If implemented, the plan would diminish the role of the United States in the peace process, but would still leave Washington with input on a number of critical issues, including the terms for initiating negotiations. Saudi Arabia, Turkey and Great Britain also would be involved.
The plan envisions ending the war by 2015 through a ceasefire and negotiations in the second half of next year, most likely in Saudi Arabia. Pakistan would help select the leaders of the Taliban and other rebel groups who would take part in the negotiations with the Afghan government. The effort, the plan says, should be conducted “through one consistent and coherent channel,” a measure that would secure a role for Afghan President Hamid Karzai after the end of his term following April 2014 elections.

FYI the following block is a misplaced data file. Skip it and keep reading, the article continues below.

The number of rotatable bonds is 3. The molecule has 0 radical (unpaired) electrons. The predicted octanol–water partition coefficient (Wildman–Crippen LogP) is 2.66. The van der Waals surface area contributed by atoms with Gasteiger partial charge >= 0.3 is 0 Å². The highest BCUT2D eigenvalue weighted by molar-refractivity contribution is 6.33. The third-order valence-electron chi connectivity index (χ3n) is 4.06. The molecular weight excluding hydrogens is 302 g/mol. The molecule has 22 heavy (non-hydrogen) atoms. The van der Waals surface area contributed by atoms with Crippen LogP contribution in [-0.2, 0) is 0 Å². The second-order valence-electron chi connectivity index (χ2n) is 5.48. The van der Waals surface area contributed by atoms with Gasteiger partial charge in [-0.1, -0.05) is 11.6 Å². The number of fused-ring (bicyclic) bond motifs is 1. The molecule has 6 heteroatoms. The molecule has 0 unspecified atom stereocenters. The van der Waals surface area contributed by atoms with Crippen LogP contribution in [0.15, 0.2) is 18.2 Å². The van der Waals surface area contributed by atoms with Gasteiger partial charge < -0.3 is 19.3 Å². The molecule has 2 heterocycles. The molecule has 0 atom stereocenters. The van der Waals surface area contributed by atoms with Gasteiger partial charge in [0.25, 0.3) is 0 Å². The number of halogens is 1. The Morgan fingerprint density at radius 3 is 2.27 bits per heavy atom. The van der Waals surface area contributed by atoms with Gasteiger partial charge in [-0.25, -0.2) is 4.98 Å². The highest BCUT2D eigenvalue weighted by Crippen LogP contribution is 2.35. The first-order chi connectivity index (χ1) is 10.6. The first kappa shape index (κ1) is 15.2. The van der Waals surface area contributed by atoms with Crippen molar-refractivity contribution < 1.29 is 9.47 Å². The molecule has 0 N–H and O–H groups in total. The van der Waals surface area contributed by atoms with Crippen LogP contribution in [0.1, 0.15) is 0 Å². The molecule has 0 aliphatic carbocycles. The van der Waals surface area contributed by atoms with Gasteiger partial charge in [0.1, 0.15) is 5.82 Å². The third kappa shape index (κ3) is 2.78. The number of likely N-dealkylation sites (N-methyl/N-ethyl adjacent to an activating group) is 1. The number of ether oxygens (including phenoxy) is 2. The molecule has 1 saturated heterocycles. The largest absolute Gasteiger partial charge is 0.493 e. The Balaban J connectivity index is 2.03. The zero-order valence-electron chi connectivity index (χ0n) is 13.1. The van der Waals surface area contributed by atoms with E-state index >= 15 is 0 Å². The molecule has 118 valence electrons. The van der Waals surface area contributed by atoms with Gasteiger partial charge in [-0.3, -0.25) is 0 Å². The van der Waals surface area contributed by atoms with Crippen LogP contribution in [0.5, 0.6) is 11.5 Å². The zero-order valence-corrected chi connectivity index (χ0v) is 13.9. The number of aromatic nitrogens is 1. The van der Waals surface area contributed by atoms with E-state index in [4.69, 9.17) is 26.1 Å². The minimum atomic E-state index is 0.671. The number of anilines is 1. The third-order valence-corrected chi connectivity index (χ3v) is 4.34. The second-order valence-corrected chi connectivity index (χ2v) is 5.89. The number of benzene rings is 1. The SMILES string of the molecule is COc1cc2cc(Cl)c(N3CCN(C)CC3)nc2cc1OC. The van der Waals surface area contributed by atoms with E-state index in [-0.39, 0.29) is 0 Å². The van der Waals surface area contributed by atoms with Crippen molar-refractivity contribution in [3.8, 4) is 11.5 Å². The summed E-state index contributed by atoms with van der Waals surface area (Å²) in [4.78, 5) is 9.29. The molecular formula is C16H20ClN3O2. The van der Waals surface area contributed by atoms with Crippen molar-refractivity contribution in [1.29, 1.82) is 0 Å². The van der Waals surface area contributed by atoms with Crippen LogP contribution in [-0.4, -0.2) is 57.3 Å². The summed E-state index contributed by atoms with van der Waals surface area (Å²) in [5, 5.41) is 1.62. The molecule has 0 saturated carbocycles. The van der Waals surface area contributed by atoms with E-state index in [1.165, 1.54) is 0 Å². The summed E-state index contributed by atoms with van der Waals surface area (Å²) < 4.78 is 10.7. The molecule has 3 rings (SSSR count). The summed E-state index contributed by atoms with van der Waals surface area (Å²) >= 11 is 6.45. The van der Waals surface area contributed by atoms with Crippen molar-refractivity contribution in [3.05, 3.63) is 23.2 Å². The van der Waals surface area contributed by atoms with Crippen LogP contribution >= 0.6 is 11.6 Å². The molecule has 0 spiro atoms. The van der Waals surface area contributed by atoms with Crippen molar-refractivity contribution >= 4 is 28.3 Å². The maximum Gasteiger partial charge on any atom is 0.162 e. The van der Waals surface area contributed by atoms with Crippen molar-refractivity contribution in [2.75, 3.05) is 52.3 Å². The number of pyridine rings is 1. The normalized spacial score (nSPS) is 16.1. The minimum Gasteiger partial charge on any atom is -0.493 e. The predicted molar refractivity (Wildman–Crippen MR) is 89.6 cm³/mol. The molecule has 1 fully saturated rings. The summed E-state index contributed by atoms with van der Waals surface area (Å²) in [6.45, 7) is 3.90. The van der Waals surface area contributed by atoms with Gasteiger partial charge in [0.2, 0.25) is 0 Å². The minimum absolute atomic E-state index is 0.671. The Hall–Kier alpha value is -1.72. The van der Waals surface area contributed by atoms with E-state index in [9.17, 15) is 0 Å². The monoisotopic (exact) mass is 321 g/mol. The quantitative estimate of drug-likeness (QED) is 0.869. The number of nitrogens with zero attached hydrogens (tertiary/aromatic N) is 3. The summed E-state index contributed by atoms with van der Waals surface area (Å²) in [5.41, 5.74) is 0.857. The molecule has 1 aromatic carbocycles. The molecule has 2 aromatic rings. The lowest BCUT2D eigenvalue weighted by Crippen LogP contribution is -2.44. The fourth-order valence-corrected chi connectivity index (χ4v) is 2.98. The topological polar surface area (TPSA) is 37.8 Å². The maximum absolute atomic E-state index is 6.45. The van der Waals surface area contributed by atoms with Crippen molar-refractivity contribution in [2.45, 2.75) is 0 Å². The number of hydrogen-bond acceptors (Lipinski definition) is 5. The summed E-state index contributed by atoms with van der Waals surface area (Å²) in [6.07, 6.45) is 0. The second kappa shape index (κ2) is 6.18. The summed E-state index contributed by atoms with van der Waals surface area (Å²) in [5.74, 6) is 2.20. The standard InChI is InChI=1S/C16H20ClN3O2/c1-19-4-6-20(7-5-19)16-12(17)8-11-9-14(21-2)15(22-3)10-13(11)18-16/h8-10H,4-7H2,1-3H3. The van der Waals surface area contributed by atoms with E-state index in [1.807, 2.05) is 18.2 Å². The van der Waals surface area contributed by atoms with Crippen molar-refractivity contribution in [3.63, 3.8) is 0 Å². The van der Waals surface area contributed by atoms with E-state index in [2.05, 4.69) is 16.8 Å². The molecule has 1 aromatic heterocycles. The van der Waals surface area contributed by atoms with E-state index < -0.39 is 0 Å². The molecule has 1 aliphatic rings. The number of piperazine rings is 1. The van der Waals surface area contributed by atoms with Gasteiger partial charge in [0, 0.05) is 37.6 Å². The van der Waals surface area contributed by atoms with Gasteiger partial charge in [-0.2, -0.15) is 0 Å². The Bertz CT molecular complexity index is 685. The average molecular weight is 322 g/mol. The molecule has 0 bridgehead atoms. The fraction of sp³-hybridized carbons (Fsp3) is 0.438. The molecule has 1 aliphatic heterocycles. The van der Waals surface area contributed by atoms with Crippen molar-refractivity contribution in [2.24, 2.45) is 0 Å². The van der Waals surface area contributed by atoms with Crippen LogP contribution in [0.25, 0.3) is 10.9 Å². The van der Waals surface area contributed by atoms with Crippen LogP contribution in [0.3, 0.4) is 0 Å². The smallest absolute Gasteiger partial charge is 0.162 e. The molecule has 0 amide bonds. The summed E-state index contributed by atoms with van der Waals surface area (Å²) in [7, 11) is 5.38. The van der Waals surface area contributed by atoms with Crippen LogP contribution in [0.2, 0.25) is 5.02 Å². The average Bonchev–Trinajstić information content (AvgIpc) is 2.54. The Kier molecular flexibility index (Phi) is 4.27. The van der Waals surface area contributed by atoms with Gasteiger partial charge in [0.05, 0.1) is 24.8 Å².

Another provision would give the insurgents a voice on “issues related . . . to the withdrawal” of the U.S.-led NATO force by the end of 2014.
The plan foresees the United States working with Kabul and Islamabad in determining which insurgent leaders would participate.